LONDON (Reuters) - Lloyds Banking Group (LLOY.L) was told in December 2011 that it was not clear the Co-operative Bank CPBB_p.L had a “feasible and sustainable capital plan” to buy more than 600 branches from Lloyds, regulatory and banking sources said.
The three sources, who have direct knowledge of the matter, said an email sent in December 2011 by Britain’s financial regulator did not explicitly warn of a capital hole at Co-op, but said it was not clear that the mutual could transform itself into an organization capable of completing the purchase.
Lloyds chief executive Antonio Horta-Osorio and chairman Win Bischoff told a British parliamentary committee in June that they first became aware that the Co-op Bank was facing a capital shortfall in December 2012. The Prudential Regulation Authority said in June this year that the shortfall amounted to 1.5 billion pounds ($2.3 billion).
Lloyds, the Co-op and the PRA declined to comment.
Lloyds was ordered to sell the 632 branches by European regulators as part of its 20.5 billion pound ($31 billion)taxpayer rescue in 2008, but its choice to sell to the Co-op has been slammed after a big hole appeared in the mutual’s finances.
The Treasury Select Committee quizzed Lloyds executives on their decision, since abandoned, to sell the branches to the Co-op, rather than to a rival start-up bidder NBNK.L, which said it made a higher offer.
Lloyds may be called back to the committee to explain why it persisted with Co-op as its preferred bidder.
Sources with knowledge of the matter said Andrew Bailey, then director of UK banks and building societies at the regulator, raised concerns over the deal, codenamed Project Verde, in an email dated December 20, 2011, which was sent to Co-op executives and forwarded to Bischoff.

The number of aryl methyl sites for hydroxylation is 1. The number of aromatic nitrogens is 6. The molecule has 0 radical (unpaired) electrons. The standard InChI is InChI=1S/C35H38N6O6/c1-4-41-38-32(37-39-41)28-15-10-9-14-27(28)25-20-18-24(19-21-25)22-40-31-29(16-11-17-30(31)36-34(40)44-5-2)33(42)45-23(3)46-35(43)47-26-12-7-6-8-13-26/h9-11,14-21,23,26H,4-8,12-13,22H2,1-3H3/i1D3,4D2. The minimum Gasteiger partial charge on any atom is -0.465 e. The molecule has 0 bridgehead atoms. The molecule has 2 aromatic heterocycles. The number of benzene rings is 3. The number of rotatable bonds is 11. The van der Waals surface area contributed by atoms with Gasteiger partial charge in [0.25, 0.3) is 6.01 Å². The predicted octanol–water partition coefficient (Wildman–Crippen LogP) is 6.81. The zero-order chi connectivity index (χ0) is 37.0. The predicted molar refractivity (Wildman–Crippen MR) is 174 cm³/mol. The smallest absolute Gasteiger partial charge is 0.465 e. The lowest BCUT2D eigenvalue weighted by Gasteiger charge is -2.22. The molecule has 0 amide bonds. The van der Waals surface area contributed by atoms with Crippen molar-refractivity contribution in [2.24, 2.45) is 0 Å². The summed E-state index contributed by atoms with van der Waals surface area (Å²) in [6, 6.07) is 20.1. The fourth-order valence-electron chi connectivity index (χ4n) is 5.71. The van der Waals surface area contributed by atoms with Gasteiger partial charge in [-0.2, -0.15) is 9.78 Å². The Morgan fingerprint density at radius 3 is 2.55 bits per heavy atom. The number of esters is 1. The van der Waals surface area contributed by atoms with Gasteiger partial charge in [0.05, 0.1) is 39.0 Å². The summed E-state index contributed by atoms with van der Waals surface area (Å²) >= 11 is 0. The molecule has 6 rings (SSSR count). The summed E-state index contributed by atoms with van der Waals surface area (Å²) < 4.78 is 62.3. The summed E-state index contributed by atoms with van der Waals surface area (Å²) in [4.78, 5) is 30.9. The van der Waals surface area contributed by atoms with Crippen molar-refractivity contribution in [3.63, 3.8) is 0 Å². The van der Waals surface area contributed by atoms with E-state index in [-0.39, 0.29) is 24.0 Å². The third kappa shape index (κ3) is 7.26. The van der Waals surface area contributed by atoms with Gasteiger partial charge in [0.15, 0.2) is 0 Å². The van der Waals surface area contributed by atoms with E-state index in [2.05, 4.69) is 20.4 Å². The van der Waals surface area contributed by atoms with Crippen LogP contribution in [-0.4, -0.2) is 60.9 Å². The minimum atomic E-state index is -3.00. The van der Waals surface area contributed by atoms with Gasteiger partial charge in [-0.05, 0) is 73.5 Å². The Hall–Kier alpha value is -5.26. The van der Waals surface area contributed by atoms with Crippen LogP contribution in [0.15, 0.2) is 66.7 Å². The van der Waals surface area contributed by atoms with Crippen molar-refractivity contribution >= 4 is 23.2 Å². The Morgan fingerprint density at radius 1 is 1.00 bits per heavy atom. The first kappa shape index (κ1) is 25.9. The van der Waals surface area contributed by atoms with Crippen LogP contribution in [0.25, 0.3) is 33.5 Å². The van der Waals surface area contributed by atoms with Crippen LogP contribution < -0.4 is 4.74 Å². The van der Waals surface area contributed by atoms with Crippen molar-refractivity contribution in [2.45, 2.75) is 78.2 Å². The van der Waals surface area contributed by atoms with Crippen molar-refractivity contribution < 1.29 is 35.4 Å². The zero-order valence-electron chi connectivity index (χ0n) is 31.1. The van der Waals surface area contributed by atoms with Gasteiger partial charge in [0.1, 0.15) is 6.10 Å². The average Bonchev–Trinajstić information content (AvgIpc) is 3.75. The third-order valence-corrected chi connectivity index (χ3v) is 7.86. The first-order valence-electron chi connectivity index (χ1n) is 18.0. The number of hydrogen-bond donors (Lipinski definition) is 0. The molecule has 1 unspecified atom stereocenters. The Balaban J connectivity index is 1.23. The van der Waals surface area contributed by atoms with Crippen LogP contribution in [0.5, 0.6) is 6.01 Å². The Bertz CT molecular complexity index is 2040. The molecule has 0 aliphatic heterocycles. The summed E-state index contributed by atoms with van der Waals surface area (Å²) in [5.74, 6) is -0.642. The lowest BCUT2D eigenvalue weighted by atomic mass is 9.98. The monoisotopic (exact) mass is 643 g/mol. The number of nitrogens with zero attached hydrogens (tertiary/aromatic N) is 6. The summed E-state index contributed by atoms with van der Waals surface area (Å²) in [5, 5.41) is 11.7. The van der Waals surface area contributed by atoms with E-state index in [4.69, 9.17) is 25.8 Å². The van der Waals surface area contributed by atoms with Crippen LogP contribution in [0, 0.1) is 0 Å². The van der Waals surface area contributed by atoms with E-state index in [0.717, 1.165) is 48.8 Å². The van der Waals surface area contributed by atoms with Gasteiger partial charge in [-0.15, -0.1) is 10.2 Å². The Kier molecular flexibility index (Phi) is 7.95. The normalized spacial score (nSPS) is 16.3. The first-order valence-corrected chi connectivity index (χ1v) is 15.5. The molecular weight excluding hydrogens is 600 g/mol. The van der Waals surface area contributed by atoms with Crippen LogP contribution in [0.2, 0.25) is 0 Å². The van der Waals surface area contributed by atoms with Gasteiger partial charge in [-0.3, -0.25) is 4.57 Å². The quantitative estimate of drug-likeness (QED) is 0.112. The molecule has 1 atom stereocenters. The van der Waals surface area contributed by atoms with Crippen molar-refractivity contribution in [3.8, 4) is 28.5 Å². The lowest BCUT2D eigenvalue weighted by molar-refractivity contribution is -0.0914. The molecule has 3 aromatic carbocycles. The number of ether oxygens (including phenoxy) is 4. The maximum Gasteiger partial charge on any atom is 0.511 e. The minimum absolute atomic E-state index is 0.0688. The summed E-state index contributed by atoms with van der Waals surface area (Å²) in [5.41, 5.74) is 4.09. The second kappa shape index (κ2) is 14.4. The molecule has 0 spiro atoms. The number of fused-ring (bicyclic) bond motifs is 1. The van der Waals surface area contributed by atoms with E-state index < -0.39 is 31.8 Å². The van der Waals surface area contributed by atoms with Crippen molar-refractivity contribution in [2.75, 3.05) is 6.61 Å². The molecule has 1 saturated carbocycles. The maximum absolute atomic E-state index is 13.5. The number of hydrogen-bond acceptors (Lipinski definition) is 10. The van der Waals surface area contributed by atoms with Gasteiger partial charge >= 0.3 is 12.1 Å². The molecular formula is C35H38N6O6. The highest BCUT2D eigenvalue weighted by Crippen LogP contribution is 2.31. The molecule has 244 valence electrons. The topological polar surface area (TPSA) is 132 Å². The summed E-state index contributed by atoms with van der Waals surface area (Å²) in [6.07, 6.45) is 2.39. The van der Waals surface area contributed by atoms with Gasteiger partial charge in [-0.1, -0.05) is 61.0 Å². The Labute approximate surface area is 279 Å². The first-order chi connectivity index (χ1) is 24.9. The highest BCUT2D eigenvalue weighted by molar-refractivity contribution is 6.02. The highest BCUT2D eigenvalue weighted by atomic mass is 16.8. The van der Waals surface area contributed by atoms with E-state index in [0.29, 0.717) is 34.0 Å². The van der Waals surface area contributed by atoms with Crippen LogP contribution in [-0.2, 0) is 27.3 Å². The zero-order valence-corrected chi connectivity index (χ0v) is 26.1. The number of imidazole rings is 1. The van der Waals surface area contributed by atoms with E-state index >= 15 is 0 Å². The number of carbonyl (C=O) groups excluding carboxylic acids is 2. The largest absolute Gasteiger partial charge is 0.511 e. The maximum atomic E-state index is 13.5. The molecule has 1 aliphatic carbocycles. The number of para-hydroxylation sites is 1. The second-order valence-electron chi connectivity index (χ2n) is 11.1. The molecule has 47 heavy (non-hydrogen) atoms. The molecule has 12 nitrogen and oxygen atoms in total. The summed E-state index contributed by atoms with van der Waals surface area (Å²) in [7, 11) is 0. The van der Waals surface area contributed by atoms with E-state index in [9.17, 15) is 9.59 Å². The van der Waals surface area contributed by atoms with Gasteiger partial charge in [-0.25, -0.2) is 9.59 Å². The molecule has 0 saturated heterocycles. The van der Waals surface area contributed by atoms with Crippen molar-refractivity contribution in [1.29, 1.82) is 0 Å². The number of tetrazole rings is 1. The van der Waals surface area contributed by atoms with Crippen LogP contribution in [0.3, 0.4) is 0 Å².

Bailey outlined key areas that would need to be addressed before regulatory approval could be granted, including Co-op’s management, computer systems, funding and capital. He said Co-op had yet to produce a feasible capital plan.
“Our current view is that it is not clear Co-op has the ability to do that,” Bailey said in the email, sent to Co-op’s then-chairman Len Wardle and chief executive Peter Marks.
Bailey acknowledged Co-op had already communicated elements of the regulator’s concerns to Lloyds ahead of Lloyds selecting it as preferred bidder earlier that month but added: “To avoid any possibility of ambiguity I would be grateful if you could also provide them with a copy of this letter”.
Sources with direct knowledge of the matter said that Bischoff was subsequently forwarded a copy. Lloyds picked Co-op as the winner of the auction last July.
Bailey, Horta-Osorio, Bischoff, Wardle and Marks could not be reached for comment.
Bailey told the Treasury Select Committee of British lawmakers that he had been “very insistent” that Lloyds were told and that he had wanted to avoid a situation where the deal fell through and Lloyds turned around and said: ‘If only you had told us’”.
Co-op was chosen to buy the branches ahead of NBNK, whose chairman Peter Levene says he handed a document to Bischoff early last year, spelling out the risks of selling the branches to the Co-op. Lloyds said it had “no record or recollection” of receiving that document.
Co-op said on Friday it had launched an independent review into the problems at its bank, to be led by Christopher Kelly, a former senior government official.
Lloyds is pressing ahead with a stock market listing of the branches, reviving the TSB brand, which was last seen on the British high street in the 1990s.
(This story is corrected in first paragraph show it was not clear Co-op had a feasible plan, instead of “did not have”, as originally sent)
Editing by Louise Heavens